Gerry Sutcliffe, employment relations minister, DTI
Gearing up for the new Information and Consultation rules will be a challenge for employers in 2005. For the first time, employees have to be informed and consulted, on an ongoing basis, about matters that affect them when more than 10 per cent of the workforce demand such a procedure. Effective two-way communication is always important because a ‘no surprises’ culture makes it easier to introduce change and helps employees to make the most of their potential at work.
The new rules mean that some employers should be reviewing consultation arrangements and others will need to introduce them. We allowed a great deal of flexibility in the rules for individually-tailored arrangements. It is now up to the employers, in agreement with their employees, to work together and make the most of it.
Skills and training
Susan Anderson, HR director, CBI
Skills are the priority for employers in 2005. If the UK is to become a truly knowledge-based economy and remain competitive, it must have a highly skilled workforce. Employers are doing their bit, investing £23.5bn a year in training, but there needs to be a focus on raising rudimentary skills. Too many adults lack basic literacy and numeracy skills and education reform is needed to ensure young people leave school literate, numerate and with a positive attitude to work. We need an action plan from the government to improve basic skills attainment in schools, complement the national training programme and help those in work.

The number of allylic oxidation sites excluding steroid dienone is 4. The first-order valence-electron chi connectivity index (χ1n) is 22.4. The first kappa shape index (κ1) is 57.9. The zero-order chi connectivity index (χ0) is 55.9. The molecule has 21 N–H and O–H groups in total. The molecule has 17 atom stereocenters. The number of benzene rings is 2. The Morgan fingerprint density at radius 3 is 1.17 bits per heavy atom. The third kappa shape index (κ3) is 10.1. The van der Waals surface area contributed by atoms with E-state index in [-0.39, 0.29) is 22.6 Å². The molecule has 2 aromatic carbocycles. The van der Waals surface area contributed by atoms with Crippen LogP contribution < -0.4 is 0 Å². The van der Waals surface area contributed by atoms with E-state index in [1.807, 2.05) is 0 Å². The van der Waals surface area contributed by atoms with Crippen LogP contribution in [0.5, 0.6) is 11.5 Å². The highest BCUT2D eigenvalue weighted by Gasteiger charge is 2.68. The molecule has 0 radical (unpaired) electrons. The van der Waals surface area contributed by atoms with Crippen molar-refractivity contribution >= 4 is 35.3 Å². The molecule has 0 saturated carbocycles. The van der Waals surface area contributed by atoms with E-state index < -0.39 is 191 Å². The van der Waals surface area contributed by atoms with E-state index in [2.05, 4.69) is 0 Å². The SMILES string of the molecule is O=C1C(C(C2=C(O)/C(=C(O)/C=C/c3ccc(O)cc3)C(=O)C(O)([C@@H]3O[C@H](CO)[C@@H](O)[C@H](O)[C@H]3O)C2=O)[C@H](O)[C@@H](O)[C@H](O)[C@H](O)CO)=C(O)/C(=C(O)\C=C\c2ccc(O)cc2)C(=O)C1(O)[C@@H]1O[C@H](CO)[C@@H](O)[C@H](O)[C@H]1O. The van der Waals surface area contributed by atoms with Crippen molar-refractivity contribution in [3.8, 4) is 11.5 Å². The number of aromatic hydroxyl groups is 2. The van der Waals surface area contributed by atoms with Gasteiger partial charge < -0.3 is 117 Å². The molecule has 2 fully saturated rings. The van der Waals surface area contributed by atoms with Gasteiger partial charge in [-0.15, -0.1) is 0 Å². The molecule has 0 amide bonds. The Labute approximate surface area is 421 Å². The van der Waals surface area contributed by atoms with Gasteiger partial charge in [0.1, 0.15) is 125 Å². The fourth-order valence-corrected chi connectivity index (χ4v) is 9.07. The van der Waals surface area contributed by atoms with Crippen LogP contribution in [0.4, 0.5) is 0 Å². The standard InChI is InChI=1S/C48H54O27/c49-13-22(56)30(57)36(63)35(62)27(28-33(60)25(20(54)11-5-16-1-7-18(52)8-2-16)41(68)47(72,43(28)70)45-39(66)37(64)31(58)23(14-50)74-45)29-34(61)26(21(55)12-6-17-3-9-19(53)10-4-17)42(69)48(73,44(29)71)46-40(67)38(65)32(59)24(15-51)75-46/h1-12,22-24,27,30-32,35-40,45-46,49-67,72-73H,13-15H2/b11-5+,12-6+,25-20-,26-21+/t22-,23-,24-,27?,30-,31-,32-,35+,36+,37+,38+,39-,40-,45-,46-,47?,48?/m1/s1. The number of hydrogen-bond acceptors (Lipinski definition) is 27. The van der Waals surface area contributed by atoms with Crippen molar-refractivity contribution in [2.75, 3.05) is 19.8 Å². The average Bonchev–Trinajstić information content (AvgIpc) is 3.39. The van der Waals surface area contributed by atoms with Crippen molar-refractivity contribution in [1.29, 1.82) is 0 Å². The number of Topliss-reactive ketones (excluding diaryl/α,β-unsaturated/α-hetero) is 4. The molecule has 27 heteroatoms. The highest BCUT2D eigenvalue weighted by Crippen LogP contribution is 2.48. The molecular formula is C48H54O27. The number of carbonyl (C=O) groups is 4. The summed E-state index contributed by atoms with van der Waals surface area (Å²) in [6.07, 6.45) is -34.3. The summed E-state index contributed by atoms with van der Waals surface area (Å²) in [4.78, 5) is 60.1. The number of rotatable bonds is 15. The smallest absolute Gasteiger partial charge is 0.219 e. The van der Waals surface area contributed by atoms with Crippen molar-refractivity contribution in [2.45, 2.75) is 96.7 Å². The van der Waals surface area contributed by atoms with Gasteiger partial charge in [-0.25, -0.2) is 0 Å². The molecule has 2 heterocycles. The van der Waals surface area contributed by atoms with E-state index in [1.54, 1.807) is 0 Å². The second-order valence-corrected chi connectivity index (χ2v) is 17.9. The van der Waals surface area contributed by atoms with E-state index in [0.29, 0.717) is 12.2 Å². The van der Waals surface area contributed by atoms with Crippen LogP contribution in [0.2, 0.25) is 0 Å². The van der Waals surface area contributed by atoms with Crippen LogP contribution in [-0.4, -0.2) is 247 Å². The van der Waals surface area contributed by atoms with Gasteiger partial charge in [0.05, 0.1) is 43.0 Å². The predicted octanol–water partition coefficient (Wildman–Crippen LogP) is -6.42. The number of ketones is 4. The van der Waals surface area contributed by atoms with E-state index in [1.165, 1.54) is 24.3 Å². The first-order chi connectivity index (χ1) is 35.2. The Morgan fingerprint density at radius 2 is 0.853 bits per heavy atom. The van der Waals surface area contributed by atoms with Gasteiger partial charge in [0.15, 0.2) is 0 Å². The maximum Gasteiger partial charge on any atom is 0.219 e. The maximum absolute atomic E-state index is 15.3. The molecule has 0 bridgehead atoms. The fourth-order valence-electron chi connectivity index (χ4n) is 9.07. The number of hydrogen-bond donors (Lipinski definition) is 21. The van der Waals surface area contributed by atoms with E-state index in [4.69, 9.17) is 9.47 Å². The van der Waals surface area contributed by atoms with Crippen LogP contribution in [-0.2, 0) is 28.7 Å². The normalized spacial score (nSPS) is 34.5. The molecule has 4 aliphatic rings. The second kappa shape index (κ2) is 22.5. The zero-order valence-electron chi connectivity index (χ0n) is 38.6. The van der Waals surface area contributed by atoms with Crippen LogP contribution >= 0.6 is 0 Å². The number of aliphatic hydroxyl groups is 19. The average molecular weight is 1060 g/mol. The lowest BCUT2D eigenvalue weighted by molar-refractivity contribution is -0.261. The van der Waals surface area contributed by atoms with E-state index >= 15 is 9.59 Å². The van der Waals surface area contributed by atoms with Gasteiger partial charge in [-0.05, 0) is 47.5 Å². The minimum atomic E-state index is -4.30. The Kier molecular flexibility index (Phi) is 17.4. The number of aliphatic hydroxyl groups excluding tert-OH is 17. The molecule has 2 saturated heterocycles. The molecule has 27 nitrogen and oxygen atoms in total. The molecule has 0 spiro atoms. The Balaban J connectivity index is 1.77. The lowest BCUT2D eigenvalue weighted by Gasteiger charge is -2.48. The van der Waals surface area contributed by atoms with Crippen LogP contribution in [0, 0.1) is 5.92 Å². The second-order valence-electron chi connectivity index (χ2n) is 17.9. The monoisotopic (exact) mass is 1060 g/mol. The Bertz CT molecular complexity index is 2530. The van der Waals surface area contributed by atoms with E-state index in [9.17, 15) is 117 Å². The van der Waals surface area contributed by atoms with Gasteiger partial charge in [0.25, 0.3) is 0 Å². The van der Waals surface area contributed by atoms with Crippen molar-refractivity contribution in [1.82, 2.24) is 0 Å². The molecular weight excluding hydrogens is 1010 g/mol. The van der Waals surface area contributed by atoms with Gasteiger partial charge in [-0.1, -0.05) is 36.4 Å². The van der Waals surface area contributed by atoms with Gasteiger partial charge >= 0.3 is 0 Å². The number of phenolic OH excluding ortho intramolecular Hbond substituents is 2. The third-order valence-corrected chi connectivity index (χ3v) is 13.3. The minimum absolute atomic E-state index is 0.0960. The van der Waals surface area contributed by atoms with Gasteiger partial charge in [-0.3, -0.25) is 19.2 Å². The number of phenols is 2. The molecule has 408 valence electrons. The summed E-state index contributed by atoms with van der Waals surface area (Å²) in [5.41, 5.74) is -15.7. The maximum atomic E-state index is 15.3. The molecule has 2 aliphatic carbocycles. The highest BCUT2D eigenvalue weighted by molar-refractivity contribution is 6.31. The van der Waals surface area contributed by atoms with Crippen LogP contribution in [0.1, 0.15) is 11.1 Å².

John Philpott, chief economist, CIPD
2005 will be an overall decent year for the UK economy. After a brisk start, the pace of economic growth will gradually slow. Consumers will cut back on spending as the housing market cools, while exporters will be squeezed by the impact of a weak dollar on the eurozone countries. Despite this, continued strong government spending, plus higher business investment, will keep the economy strong enough to avoid a rise in unemployment.With the jobs market staying tight, employers will be under even greater pressure to contain wage bills. HR can expect another busy 12 months.
Delivery and engagement
Duncan Brown, assistant director general, CIPD
CIPD’s latest research paints a positive picture of a function progressing on a strategic agenda, increasingly contributing to organisational change and performance. The days of ‘follow-the-fad’, ‘best practice’ rather than ‘best fit’, seem, in general, to be behind us.
Two words emerge consistently in all our work to do with priorities and improvements: delivery and engagement.
Implementation concerns are leading to a focus on line management relationships, as well as leadership styles, where realistic improvement, rather than revolution, is the way forward.
By delivering improved employment experiences to employees, HR has a critical role to play in securing staff commitment, which is a key driver of performance in today’s economy.
Developing staff skills